This was the springboard to the main topic of this article. I believe there are other ways of understanding and selling alternative forms of electricity generation. Just as there are other ways to ensure some house services remain in service during power outage. Alternative modes of electricity generation like wind, solar PV and geothermal are not intended to REPLACE other sources that are more energy dense but only to augment them. Let’s put it this way, it’s way easier to install wind, solar PV and geothermal at your house than it is to install a hydropower plant beside your shed. In the case of power outage, it is likely that geothermal and wind will continue to provide minimal heat and electricity to a house while waiting for the power grid to be reinstated. In many mission critical operations this is known as building redundancies and is considered a best practice. I think this particular line of thinking has a place in the present municipal/provincial/state discussions on energy generation robustness.

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Right person for the right job

The recent news about homeowners who contracted spray polyurethane foam installers to insulate their houses brought home the dangerous maze that typical people have to negotiate in the residential construction field. I have included CBC’s article here but I would suggest anyone to read up more on it to gain a better understanding. The long and short of the story is that a few homeowners wanted to improve the R-value of their houses by retrofitting them with EPU (expanding polyurethane) and some contractors erred when mixing the components onsite, which then led to excessive off-gassing period and strong odour inside the home. My current project, is to a certain degree, very similar. Property management contracted someone to do remedial concrete repair and within weeks, the remediation has done more harm than good.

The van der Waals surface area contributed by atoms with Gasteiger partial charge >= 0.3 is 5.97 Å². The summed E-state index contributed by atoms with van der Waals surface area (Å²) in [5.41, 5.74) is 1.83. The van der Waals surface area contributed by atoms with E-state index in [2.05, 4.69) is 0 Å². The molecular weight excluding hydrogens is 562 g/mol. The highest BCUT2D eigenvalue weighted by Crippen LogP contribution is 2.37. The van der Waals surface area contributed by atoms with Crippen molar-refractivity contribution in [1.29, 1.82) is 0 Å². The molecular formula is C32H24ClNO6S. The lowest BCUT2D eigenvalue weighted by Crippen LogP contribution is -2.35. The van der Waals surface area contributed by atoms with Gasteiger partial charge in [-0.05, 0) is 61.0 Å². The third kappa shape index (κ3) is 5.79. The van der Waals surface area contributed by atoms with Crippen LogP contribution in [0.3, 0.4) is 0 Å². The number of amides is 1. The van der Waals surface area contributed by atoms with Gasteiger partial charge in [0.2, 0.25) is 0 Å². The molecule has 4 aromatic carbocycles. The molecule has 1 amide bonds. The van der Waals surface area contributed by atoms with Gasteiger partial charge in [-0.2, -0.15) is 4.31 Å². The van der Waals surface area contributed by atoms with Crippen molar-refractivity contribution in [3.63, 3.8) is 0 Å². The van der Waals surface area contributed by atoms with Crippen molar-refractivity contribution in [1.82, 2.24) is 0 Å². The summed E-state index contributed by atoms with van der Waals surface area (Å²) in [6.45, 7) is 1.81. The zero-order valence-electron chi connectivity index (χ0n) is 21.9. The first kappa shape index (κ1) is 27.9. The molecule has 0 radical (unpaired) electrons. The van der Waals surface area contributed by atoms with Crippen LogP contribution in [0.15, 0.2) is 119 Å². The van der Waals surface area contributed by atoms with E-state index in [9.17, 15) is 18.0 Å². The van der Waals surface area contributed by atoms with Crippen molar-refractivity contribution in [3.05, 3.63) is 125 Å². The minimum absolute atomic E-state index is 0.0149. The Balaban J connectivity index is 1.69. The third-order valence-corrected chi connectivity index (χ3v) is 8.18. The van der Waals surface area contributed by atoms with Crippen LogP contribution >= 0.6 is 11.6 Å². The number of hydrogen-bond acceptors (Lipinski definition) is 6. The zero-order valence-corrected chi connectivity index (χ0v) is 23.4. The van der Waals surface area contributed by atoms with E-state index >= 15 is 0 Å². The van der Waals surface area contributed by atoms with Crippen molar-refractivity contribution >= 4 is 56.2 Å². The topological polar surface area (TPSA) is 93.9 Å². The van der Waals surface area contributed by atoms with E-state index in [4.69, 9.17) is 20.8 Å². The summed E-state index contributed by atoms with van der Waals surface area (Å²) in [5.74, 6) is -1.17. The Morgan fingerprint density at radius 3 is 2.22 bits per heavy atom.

Having the correct people to do work and the correct people to specify how that work should be carried out is very important. It’s the reason to have capable foremen and engineers at commercial/institutional construction. This fact is always lost in residential construction where the desire to keep cost down is frequently the main driver. This works against homeowners because of the arduousness of the recourse available to the homeowners should anything go awry, e.g. construction budget overrun or product performance issues. While I seldomly see this in larger residential construction projects, but for small renovations, the terms “handyman” or “I know a guy” comes to mind.

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Posted in Building Code/LEED, EPR (Extended producer responsibility) | Leave a comment

Popping the dream of cityslickers

Traffic, traffic, traffic.

For the past week, I’ve had ample opportunities to sit in the car and listen to the radio as I am commute to work. There are a lot of talk about how green downtown living is and the benefits of having a less suburban, more cohesive community of people as your neighbours. However, I have to satisfy myself with a more critical examination of these claims. It’s true that I live just outside of downtown and I have to commute to my work, but I endeavour to limit my car use to only that part of life. If the main thrust by developers and real estate firms to rejuvenate the downtown core by building condominiums is not met with increased places of employment and leisure, then what are we doing really other than creating rush hour traffic going the other way? I feel in the absent of this improvement, the close proximity of your grocery store, café and gym to your condo is meaningless.

No, I don’t have the silver bullet. However, as I have said in a previous article, there are a lot of reasons to warrant a closer look at Sustainable Neighbourhoods where the need to travel between different “cells” is minimized. As long as there are good densities of work, leisure and social services options in each cell, people can be living green and environmentally responsible. Otherwise, we are lying to ourselves about the real reason of downtown living – so you can get your shawarma and your Starbucks, while you take your tiny dog out for a walk on a Saturday.

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Around the corner

A new career awaits me in a few short days and this will be fundamentally different from what I was doing when I first started leedingthoughts.com. To a certain degree, I thought be able to devote more time to this project and have more material from which to draw on; however, as both the career and this website are quite cerebral I hope I will have the mental energy to keep this site current.

I am also trying something new. I will from now on end an entry with a preview of the topic for the next article, for example, is the LEED standard suffering from incrementalism?